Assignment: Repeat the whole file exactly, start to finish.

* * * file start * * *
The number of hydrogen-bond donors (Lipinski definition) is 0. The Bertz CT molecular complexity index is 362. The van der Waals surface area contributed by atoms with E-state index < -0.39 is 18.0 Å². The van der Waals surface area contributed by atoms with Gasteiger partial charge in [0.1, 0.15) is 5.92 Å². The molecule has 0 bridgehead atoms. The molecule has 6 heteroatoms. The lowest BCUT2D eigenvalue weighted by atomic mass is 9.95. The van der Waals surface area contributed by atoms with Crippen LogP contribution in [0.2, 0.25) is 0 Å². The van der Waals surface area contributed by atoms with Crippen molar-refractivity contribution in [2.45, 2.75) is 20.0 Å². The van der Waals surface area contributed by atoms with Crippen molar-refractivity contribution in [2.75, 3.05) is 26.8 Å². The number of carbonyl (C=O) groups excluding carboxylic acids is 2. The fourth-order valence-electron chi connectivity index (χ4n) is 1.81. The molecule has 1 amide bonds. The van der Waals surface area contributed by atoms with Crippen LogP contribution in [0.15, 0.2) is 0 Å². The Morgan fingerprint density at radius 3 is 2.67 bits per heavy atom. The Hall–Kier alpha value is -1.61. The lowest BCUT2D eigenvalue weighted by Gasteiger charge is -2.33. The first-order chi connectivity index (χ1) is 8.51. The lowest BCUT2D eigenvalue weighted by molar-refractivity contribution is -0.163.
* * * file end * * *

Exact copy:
The number of hydrogen-bond donors (Lipinski definition) is 0. The Bertz CT molecular complexity index is 362. The van der Waals surface area contributed by atoms with E-state index < -0.39 is 18.0 Å². The van der Waals surface area contributed by atoms with Gasteiger partial charge in [0.1, 0.15) is 5.92 Å². The molecule has 0 bridgehead atoms. The molecule has 6 heteroatoms. The lowest BCUT2D eigenvalue weighted by atomic mass is 9.95. The van der Waals surface area contributed by atoms with Crippen LogP contribution in [0.2, 0.25) is 0 Å². The van der Waals surface area contributed by atoms with Crippen molar-refractivity contribution in [2.45, 2.75) is 20.0 Å². The van der Waals surface area contributed by atoms with Crippen molar-refractivity contribution in [2.75, 3.05) is 26.8 Å². The number of carbonyl (C=O) groups excluding carboxylic acids is 2. The fourth-order valence-electron chi connectivity index (χ4n) is 1.81. The molecule has 1 amide bonds. The van der Waals surface area contributed by atoms with Crippen LogP contribution in [0.15, 0.2) is 0 Å². The Morgan fingerprint density at radius 3 is 2.67 bits per heavy atom. The Hall–Kier alpha value is -1.61. The lowest BCUT2D eigenvalue weighted by Gasteiger charge is -2.33. The first-order chi connectivity index (χ1) is 8.51. The lowest BCUT2D eigenvalue weighted by molar-refractivity contribution is -0.163.